Continuous variables are expressed as means ± standard deviation and were compared between the two populations with univariate statistics using independent samples t test, and in age- and sex-adjusted analyses, linear regression was used. For comparison of categorical variables between the two populations, chi-squared test was used in univariate statistics and logistic regression was used for corresponding multivariate models with disease prevalence (no = 0, yes = 1) as the dependent variable and living in Cilento or Malmö (Cilento = 0, Malmö = 1) (key exposure) along with other covariates, as specified in the results, as independent variables. A P value less than 0.05 was considered significant. SPSS statistical software version 26 (IBM, Chicago, IL) was used for all calculations.

Ethics

All subjects provided written informed consent. The Malmö Offspring Study was approved by the Regional Board of Ethics in Lund (Dnr 2012/594) and the Cilento on Ageing Outcomes Study was approved by the Regional Board of Ethics ASL Napoli Sud (20171220).

Results

Demographics and risk factors

Of the 2192 study participants, we excluded subjects who had missing values either due to incomplete questionnaire or missing value on any of the clinical measurements (n = 358), resulting in a study population of 1834 subjects with complete data on all variables. Clinical characteristics are shown in Table 1. There was no difference in age or gender distribution between the Malmö and Cilento cohorts. Hypertension and diabetes mellitus were significantly less common in Malmö than in Cilento, both in crude and in age- and sex-adjusted models. In line with these findings, systolic blood pressure (but not diastolic blood pressure), body mass index, fasting plasma glucose and triglycerides were lower, but HDL-cholesterol higher, in Malmö than in Cilento. Whereas current smoking was approximately twice as high in Cilento as in Malmö, the rate of subjects who had smoked previously but stopped was higher in Malmö than in Cilento (38.8% vs 26.7%). As a result of this, the rate of ever smokers did not differ between the two cohorts. Finally, the Malmö as compared to the Cilento population had significantly lower eGFR and higher LDL-cholesterol (Table 1).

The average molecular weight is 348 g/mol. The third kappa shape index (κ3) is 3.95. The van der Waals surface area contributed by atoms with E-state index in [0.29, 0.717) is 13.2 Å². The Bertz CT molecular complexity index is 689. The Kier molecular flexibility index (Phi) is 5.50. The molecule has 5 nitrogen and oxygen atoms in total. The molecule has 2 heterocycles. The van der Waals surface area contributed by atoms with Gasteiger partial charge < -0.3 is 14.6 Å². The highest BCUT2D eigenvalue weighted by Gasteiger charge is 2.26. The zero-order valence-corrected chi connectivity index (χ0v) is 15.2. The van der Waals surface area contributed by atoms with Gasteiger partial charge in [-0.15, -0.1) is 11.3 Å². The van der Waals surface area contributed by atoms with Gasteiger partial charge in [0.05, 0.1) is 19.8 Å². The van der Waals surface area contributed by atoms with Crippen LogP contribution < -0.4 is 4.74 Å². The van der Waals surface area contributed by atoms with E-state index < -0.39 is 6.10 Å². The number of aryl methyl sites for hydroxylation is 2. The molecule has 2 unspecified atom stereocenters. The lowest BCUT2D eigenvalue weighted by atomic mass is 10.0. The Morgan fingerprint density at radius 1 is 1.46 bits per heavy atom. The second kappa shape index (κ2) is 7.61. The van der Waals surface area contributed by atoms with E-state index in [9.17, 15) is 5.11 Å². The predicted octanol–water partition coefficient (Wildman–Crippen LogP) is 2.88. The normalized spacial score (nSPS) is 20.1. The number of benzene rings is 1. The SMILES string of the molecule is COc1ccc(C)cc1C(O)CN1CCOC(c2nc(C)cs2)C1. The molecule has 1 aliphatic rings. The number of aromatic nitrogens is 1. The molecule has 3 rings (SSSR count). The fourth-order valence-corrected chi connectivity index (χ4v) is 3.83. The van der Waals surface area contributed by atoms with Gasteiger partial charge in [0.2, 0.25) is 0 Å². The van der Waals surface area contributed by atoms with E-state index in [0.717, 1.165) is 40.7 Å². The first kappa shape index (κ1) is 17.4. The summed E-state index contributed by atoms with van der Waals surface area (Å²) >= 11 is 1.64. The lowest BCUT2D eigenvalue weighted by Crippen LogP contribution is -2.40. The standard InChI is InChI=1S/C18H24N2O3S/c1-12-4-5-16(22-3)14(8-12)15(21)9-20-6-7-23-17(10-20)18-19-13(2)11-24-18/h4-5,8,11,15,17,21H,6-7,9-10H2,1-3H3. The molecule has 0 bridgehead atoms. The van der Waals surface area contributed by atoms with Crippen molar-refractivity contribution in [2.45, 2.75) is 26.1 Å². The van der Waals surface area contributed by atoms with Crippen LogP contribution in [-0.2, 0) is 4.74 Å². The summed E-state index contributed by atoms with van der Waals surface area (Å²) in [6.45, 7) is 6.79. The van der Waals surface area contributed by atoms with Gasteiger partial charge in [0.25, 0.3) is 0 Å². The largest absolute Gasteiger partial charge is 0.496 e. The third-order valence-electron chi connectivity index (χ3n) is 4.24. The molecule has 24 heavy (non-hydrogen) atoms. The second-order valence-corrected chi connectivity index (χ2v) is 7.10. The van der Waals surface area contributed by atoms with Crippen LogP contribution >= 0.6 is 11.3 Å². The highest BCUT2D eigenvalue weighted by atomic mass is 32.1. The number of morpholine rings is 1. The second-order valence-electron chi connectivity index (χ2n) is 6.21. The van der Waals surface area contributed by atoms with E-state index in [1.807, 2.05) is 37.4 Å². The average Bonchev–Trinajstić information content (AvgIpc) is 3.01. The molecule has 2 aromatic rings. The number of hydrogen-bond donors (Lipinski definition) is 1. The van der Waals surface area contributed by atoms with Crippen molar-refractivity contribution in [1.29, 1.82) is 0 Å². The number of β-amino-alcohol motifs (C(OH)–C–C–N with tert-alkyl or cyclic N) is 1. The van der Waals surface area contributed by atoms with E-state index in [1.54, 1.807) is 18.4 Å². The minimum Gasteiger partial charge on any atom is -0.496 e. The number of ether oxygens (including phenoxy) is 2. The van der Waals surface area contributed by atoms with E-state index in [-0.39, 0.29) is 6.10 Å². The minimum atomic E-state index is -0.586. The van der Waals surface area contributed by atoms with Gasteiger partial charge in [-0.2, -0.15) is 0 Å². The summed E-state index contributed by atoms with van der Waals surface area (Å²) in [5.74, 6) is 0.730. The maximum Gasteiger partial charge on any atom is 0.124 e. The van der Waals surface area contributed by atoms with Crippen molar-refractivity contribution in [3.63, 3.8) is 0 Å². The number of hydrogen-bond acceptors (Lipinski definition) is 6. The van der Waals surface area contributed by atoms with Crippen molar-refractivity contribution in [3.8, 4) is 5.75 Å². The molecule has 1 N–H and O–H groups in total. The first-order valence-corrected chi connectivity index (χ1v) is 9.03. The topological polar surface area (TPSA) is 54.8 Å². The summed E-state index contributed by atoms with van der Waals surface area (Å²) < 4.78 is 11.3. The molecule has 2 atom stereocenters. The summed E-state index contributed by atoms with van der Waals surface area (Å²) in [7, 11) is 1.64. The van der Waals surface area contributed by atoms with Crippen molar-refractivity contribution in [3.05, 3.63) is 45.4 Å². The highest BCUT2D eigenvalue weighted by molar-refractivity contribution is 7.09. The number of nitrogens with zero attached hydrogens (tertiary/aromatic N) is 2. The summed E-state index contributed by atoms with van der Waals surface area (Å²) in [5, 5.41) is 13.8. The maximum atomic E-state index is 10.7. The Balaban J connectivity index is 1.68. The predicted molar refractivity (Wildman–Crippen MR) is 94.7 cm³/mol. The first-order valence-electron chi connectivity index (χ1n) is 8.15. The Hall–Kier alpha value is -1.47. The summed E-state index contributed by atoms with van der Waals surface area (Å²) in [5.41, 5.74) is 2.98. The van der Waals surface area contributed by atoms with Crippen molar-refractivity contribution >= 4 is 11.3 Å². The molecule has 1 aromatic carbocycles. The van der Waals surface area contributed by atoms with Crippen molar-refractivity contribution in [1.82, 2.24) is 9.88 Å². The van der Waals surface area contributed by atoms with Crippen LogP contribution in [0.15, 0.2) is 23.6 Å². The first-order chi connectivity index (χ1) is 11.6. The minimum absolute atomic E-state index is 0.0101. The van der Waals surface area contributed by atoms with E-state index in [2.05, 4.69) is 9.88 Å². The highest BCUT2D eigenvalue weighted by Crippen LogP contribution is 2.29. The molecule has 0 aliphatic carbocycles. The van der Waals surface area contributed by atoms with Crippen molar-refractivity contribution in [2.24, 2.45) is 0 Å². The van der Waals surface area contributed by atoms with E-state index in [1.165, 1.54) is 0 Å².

Table 1 Clinical characteristics of Mediterranean (Cilento, Italy) and North European (Malmö, Sweden) middle-aged study populations

Cardiovascular disease and cancer prevalence in Malmö and Cilento

In Malmö, 39 subjects (3.8%) had been diagnosed with CVD (n = 22 with myocardial infarction and n = 20 with stroke, of whom n = 3 had had both myocardial infarction and stroke) and in Cilento 28 subjects reported CVD (n = 19 with myocardial infarction and n = 10 with stroke, of whom n = 1 had had both myocardial infarction and stroke). As shown in Fig. 1, no significant difference was found for the age- and sex-adjusted odds ratio (95% confidence interval) for prevalent CVD in Malmö versus Cilento that was 1.13 (0.69–1.87) (P = 0.62). When adjusted for the differences in risk factor levels between the two populations on top of age and sex (body mass index, systolic and diastolic blood pressure, hypertension, diabetes, glucose, smoking habits, eGFR, LDL-C, HDL-C and triglycerides), the odds for cardiovascular disease was significantly higher in Malmö versus Cilento with an odds ratio (95% confidence interval) of 2.03 (1.14–3.60) (P = 0.016) (Fig. 1). Within the multivariate-adjusted model, the strongest factors associated with higher CVD prevalence were hypertension [2.32 (1.36–4.26) (P = 0.007)] and current smoking [2.16 (1.04–4.50) (P = 0.039)]. When substituting continuous values of risk factors with their categorized counterparts in the multivariate-adjusted model, the odds ratio for CVD (95% confidence interval) in Malmö versus Cilento was 1.88 (1.06–3.32) (P = 0.030).

Fig. 1
figure1

Odds ratios (95% confidence intervals) for cardiovascular disease and cancer in Malmö (odd ratios above 1) compared with Cilento (odds ratios below 1). *Fully adjusted model includes age, sex, body mass index, systolic and diastolic blood pressure, hypertension, diabetes, glucose, smoking habits, eGFR, LDL-C, HDL-C and triglycerides